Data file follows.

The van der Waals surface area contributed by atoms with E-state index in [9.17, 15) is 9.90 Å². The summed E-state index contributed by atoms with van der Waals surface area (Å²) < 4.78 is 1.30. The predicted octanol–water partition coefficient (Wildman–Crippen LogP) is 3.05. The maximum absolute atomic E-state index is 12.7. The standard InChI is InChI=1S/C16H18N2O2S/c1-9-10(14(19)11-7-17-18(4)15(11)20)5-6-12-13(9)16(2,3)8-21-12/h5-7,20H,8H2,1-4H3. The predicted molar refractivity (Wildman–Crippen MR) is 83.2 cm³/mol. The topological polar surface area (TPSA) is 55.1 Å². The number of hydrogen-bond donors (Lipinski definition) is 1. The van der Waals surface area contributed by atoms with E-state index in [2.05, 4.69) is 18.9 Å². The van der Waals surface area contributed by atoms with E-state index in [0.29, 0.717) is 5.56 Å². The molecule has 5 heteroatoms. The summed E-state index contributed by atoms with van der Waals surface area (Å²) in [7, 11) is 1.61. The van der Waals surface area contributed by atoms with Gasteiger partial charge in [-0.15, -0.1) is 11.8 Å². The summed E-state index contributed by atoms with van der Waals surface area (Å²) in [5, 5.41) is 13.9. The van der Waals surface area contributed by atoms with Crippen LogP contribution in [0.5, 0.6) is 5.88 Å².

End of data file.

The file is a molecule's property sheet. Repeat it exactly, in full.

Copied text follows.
The van der Waals surface area contributed by atoms with E-state index in [9.17, 15) is 9.90 Å². The summed E-state index contributed by atoms with van der Waals surface area (Å²) < 4.78 is 1.30. The predicted octanol–water partition coefficient (Wildman–Crippen LogP) is 3.05. The maximum absolute atomic E-state index is 12.7. The standard InChI is InChI=1S/C16H18N2O2S/c1-9-10(14(19)11-7-17-18(4)15(11)20)5-6-12-13(9)16(2,3)8-21-12/h5-7,20H,8H2,1-4H3. The predicted molar refractivity (Wildman–Crippen MR) is 83.2 cm³/mol. The topological polar surface area (TPSA) is 55.1 Å². The number of hydrogen-bond donors (Lipinski definition) is 1. The van der Waals surface area contributed by atoms with E-state index in [2.05, 4.69) is 18.9 Å². The van der Waals surface area contributed by atoms with E-state index in [0.29, 0.717) is 5.56 Å². The molecule has 5 heteroatoms. The summed E-state index contributed by atoms with van der Waals surface area (Å²) in [7, 11) is 1.61. The van der Waals surface area contributed by atoms with Gasteiger partial charge in [-0.15, -0.1) is 11.8 Å². The summed E-state index contributed by atoms with van der Waals surface area (Å²) in [5, 5.41) is 13.9. The van der Waals surface area contributed by atoms with Crippen LogP contribution in [0.5, 0.6) is 5.88 Å².